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iPod jump leads

I don't appreciate carrying one device with full batteries and one with flat ones.
  [vote for,

My poor little PDA's batteris are about to die, and the charger is at the other end of the country. On the other hand, I have an MP3 player in my bag with a good 18 hours of battery left in it. I know it won't power my PDA for that long. I know it's at a different voltage. But I don't think those are insurmountable problems. All I want is a set of jump leads, so I can power the PDA from the batteries in the MP3 player. How hard can it be?
moomintroll, Jan 31 2006


       So you want an adapter to allow you to use x battery in y device. Well, it will be different for almost every x and y, because of voltages and amperages. Maybe a "magic box" with transformers [edit: resistors?] in it for common voltages and amperages would work - but only for common amperages and voltages.
roleohibachi, Feb 01 2006

       Much like the oft-mooted DC power supply for homes, this is really a problem of standardisation. My knowledge of electronics is not what it should be, but matching voltage and current (or "amperage" if you prefer) should be fairly simple (though not with transformers [roleo], they pass through AC but filter DC). The main problem I see is connector standards. It would be nice if manufacturers sold boxes shaped like the relevant battery that had 9V PP3 connectors dangling out of them. In an emergency you could always buy a PP3 battery which would then get converted by the box into a simulation of the real battery. But that's another idea. I call dibs!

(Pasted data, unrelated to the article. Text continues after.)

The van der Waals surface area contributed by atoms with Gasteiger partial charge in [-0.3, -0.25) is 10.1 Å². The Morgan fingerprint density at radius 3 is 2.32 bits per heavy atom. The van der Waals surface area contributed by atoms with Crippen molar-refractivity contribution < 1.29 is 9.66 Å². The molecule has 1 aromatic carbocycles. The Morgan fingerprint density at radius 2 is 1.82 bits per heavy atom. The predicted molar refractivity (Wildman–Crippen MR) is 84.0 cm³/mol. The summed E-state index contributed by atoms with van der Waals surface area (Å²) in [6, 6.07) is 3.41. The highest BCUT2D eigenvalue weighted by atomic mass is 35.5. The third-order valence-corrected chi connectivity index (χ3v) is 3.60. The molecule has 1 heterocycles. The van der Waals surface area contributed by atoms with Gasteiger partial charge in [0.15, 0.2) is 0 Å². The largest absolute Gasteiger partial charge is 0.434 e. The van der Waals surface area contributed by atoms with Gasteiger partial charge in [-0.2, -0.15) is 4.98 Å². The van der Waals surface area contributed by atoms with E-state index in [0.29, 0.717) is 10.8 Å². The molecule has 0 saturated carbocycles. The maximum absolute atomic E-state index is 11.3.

wagster, Feb 01 2006

       Whoops, sorry about that. Ya' learn something new every day.
roleohibachi, Feb 03 2006

       One of many reasons that I tend to buy devices that use AA and AAA batteries whenever possible (and yes I have RECHARGEABLE batteries for those things :) that way, if I had 2 devices that used the same kind of batteries, I can swap them out-and even if I don't, I can always run into any store and buy more batteries if I'm really stuck. You can buy a no-frills MP3 player that takes 1 AAA battery for about $30 to $50 these days.   

       One thing that you can buy if you find yourself in such "pickles" often, is an external rechargeable battery pack with a USB lead, which you can then buy a "USB to (insert device with rechargeable batteries here)" plug adapter- most cell phones and mp3 players (with rechargeable batteries) can be charged via USB. Depending on how long the cord is, you could throw the battery pack into your bag, still plugged in to your device, and continue to use it running off of the extended battery without ruining the eregonomics of the device you may have grown accustomed to.
Dickcheney6, Feb 01 2009


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